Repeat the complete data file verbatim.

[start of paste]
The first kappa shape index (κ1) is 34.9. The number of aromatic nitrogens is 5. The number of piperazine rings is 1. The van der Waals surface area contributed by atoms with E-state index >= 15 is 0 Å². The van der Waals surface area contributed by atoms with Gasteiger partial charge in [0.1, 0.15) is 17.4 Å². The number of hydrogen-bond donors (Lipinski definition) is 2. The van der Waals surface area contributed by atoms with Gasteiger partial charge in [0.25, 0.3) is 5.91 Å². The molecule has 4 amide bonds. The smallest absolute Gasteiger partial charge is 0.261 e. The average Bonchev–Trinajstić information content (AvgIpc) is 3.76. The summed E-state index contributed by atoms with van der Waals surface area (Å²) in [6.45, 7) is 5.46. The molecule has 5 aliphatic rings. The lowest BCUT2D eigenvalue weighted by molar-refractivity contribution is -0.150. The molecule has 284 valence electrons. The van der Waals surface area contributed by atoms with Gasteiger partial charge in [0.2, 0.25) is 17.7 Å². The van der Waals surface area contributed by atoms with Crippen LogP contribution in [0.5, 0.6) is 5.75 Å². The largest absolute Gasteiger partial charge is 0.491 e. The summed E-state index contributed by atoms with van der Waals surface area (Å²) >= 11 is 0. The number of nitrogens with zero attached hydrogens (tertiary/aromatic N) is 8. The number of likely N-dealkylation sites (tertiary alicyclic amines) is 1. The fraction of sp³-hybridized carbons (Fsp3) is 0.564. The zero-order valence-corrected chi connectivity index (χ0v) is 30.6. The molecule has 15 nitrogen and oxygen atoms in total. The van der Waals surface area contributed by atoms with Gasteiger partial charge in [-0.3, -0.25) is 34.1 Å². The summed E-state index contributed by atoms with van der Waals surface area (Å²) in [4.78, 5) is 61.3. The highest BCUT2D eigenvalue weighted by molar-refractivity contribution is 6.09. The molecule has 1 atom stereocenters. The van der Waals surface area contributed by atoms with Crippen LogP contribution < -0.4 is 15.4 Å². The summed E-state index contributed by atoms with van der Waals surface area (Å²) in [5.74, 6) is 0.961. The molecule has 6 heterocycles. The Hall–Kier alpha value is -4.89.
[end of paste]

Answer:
The first kappa shape index (κ1) is 34.9. The number of aromatic nitrogens is 5. The number of piperazine rings is 1. The van der Waals surface area contributed by atoms with E-state index >= 15 is 0 Å². The van der Waals surface area contributed by atoms with Gasteiger partial charge in [0.1, 0.15) is 17.4 Å². The number of hydrogen-bond donors (Lipinski definition) is 2. The van der Waals surface area contributed by atoms with Gasteiger partial charge in [0.25, 0.3) is 5.91 Å². The molecule has 4 amide bonds. The smallest absolute Gasteiger partial charge is 0.261 e. The average Bonchev–Trinajstić information content (AvgIpc) is 3.76. The summed E-state index contributed by atoms with van der Waals surface area (Å²) in [6.45, 7) is 5.46. The molecule has 5 aliphatic rings. The lowest BCUT2D eigenvalue weighted by molar-refractivity contribution is -0.150. The molecule has 284 valence electrons. The van der Waals surface area contributed by atoms with Gasteiger partial charge in [0.2, 0.25) is 17.7 Å². The van der Waals surface area contributed by atoms with Crippen LogP contribution in [0.5, 0.6) is 5.75 Å². The largest absolute Gasteiger partial charge is 0.491 e. The summed E-state index contributed by atoms with van der Waals surface area (Å²) >= 11 is 0. The number of nitrogens with zero attached hydrogens (tertiary/aromatic N) is 8. The number of likely N-dealkylation sites (tertiary alicyclic amines) is 1. The fraction of sp³-hybridized carbons (Fsp3) is 0.564. The zero-order valence-corrected chi connectivity index (χ0v) is 30.6. The molecule has 15 nitrogen and oxygen atoms in total. The van der Waals surface area contributed by atoms with Gasteiger partial charge in [-0.3, -0.25) is 34.1 Å². The summed E-state index contributed by atoms with van der Waals surface area (Å²) in [4.78, 5) is 61.3. The highest BCUT2D eigenvalue weighted by molar-refractivity contribution is 6.09. The molecule has 1 atom stereocenters. The van der Waals surface area contributed by atoms with Crippen LogP contribution < -0.4 is 15.4 Å². The summed E-state index contributed by atoms with van der Waals surface area (Å²) in [5.74, 6) is 0.961. The molecule has 6 heterocycles. The Hall–Kier alpha value is -4.89.